I read about a North Okanagan mayor complaining about the quality of road maintenance in the winter in their community — specifically the criticism was aimed at Highway 6.
It is odd, in a part of the world where we regularly see unpredictable amounts of snowfall and with changing priorities all the time, that we see fit to complain publicly.
I personally travel Highway 6 routinely when I commute from the Kootenays to the Okanagan. Frankly, there is more snow on the shoulders at the moment than I have seen in a good many years. But what I did notice is that the road was passable – in fact, very well maintained. And crews were on site removing mountains of snow to widen the shoulders.
When we have a breakdown or an accident in a vicinity close to a municipality, it is relatively quick to get help. When we have a problem on a mountain pass, I, for one, am grateful that there are road crews out working and that they do the best job possible in the challenging conditions.
Last winter, my wife was involved in an accident when an oncoming car lost traction driving on a Kootenay mountain pass in a blizzard with summer tires. The resulting head-on collision totalled her car, and if I had not been close by and smart enough to turn around to see what had happened, both her and the other driver and passenger would have been stuck on a mountain pass in a blizzard with two broken vehicles for over 4.5 hours. Not nice.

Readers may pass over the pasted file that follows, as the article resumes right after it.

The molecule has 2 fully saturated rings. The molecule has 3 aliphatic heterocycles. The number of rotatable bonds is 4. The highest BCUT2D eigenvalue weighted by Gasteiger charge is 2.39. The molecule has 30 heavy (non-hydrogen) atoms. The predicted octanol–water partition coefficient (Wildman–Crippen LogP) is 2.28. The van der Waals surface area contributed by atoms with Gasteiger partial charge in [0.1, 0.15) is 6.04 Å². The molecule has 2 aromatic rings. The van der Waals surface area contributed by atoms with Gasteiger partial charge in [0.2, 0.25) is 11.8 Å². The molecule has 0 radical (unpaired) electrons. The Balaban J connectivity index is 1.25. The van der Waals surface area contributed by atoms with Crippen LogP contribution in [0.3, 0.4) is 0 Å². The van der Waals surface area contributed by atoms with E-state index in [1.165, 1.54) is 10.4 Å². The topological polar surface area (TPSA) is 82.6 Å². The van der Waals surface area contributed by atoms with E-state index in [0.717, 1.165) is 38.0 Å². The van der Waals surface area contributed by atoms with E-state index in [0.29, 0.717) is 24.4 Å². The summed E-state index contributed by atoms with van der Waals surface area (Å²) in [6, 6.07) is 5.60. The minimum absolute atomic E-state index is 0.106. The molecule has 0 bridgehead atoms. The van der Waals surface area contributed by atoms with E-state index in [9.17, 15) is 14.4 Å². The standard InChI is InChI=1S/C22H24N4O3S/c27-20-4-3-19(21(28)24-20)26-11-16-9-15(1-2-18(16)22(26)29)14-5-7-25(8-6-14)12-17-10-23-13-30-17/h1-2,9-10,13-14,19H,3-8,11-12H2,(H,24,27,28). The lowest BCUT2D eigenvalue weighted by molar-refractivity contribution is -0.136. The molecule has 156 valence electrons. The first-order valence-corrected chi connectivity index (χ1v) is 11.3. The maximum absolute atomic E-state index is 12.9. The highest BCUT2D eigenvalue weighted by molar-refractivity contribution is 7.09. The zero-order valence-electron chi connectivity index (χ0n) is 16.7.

A personal thank you from me to all the road crews working in the rural and urban areas, attempting to clean up what weather services on the Internet keep referring to as occasional flurries.
This article is written by or on behalf of an outsourced columnist and does not necessarily reflect the views of Castanet.